Submission to the 4th Session of the UN Human Rights Council Regarding Lack of Canadian Compliance with UN Human Rights Decisions

March 12-April 15, 2007

Geneva

Synopsis

Canada has been the subject of several UN decisions regarding abuse of the human and aboriginal rights of the Lubicon Lake Indian Nation under two international human rights covenants to which Canada is a signatory. Canada has not only ignored these decisions but has misrepresented them to both Canadians and to members of the international community. The Lubicon Lake Indian Nation respectfully requests that the UN Human Rights Council take all necessary steps to ensure that Canada complies with UN findings respecting violations of the human and aboriginal rights of the Lubicon Lake people under the International Covenant on Civil and Political Rights and the International Covenant on Economic, Social and Cultural Rights.

Background

In 1984 the Lubicons filed a complaint with the UN Human Rights Committee charging Canada with denying the Lubicons the right of basic subsistence as a people under Article 1 of the International Covenant on Civil and Political Rights. Canada argued the Committee should not consider the Lubicon complaint contending that the Lubicons had failed to exhaust all domestic remedies and, despite documented Lubicon existence as a distinct society occupying a distinct Territory prior to the advent of surrounding Canadian society, that the Lubicons are not a people but only "a thinly scattered minority group living in the midst of a more numerous population grouping".

In 1987, after hearing a number of submissions from both sides, the UNHRC agreed to hear the Lubicon complaint concluding "there are no effective (domestic) remedies available to the Lubicon Band". The Committee also instructed Canada "to take interim measures of protection to avoid irreparable damage to (Lubicon) Chief Ominayak and other members of the Lubicon Lake Band". (This decision is reported in UN document CCPR/C/30/D/167/1984 dated 27 July 1987.)

On March 28, 1990, the Thirty Eight Session of the UNHRC ruled on the 1984 Lubicon complaint. The Committee broadened the cultural, religious and linguistic rights protected under Article 27 of the International Covenant on Civil and Political Rights "to include the rights of persons, living in community with others, to engage in economic and social activities which are part of the culture of the community to which they belong". The Committee then found that "historical inequities...and more recent developments threaten the way of life and culture of the Lubicon people and constitute a violation of Article 27 so long as they continue". (This decision is reported in UN document CCPR/C38/D/167/1984.)

Accepting Canadian government assurances that Canada was seeking to negotiate a settlement with the Lubicon people that would respect Lubicon land rights, the Human Rights Committee also found that "Canada proposes to rectify the situation with a remedy that the Committee deems appropriate within the meaning of Article 2 of the Covenant (essentially providing that the parties to the Covenant undertake to respect and ensure the rights of all people living within its Territory)". Commenting on the relationship between this finding and the finding holding Canada in violation of the Covenant as long as the situation continues, a Committee official was quoted in the Canadian media as saying the Committee decision is "telling both sides to continue negotiating in good faith".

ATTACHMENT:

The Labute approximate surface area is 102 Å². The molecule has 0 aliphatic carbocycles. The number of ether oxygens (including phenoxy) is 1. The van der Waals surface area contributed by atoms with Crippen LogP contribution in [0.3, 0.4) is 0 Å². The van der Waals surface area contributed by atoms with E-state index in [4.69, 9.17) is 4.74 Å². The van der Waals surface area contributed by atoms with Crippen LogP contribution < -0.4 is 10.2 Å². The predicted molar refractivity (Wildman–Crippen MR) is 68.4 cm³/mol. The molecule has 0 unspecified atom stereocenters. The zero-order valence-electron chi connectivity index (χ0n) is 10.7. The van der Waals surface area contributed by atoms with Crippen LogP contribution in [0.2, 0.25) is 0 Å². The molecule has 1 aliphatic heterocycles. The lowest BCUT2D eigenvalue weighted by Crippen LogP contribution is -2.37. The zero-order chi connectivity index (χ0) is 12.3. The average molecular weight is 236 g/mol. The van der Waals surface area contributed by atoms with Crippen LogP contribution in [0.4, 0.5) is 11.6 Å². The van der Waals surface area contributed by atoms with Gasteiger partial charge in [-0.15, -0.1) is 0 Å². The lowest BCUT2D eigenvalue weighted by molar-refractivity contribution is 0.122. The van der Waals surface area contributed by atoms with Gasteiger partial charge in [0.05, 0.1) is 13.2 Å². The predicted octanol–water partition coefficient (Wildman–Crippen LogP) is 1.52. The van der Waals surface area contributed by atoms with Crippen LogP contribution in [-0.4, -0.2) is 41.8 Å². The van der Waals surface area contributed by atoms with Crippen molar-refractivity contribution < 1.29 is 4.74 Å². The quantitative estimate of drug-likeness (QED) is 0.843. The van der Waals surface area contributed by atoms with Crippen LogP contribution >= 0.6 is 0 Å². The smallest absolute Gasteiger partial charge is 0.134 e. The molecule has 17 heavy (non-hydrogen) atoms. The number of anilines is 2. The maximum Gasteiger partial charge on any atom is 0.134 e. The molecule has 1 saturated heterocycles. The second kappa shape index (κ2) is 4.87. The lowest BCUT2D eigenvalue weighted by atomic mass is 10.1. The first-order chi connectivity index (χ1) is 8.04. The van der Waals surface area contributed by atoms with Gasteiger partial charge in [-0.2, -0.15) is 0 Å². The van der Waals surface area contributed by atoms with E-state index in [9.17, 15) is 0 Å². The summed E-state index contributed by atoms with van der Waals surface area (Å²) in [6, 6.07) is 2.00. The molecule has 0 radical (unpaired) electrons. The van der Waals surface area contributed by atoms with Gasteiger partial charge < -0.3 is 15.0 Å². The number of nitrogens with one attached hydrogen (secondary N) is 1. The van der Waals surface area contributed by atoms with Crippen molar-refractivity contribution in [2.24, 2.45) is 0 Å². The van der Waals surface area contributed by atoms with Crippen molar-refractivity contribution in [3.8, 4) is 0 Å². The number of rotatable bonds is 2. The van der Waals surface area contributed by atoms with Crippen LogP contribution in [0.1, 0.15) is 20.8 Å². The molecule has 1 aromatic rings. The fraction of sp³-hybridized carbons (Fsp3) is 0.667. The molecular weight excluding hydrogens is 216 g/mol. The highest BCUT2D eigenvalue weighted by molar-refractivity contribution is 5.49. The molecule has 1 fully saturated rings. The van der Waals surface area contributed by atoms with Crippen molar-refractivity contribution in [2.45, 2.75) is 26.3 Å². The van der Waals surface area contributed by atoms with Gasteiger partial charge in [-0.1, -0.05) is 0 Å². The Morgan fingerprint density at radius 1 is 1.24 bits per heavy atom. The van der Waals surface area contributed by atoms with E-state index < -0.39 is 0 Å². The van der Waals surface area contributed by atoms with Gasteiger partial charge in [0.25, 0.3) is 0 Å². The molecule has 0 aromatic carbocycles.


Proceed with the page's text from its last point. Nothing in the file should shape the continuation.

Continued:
Canadian Government Misrepresentation of the 1990 UNHRC Decision

On May 3, 1990, the Canadian Indian Affairs Minister issued a news release indicating "The finding by the United Nations Human Rights Committee confirms what Canada has acknowledged". He said "(Canada has) an obligation to the Lubicons which must be settled". He said "The (Canadian) government is pleased to note that the United Nations considers our efforts at negotiations to be an appropriate remedy to meet that obligation". He then went on to falsely claim that the Committee had also found that a "take-it-or-leave-it" settlement offer tabled with the Lubicons by Canada in January of 1989 -- which Canada misrepresented to the Committee and which was rejected by the Lubicons because it made no effective provision for the Lubicons to once again achieve economic self-sufficiency -- "more than meets any obligation Canada has under the International Covenant". (Details of the 1989 "take-it-or-leave-it" Canadian offer are provided in subsequent submissions to the UNHRC.)

Submission to the 85th Session of the UNHRC

In October of 2005 the Lubicons made another submission to the UNHRC pointing out that 15 years had passed, that resource exploitation activity in the unceded Lubicon Territory had continued to wreak irreparable damage to Lubicon society and the Lubicon people, that no "interim measures of protection" had ever been taken by Canada contrary to the 1987 Committee decision, and that Canada had still failed to comply with Committee findings or to rectify the situation.

Ignoring the charge that no "interim measures of protection to avoid irreparable damage" had ever been taken and that resource exploitation activity had continued to wreak irreparable damage to Lubicon society and the Lubicon people, Canada acknowledged that "Land claim negotiations between the Government of Canada and the Lubicon Lake Indian Nation are at an impasse". Canada alleged the reason for the impasse is "The Lubicon assert that Canada’s mandate is not sufficient to meet (Lubicon) demands, especially as it relates to the issues of financial compensation and self-government".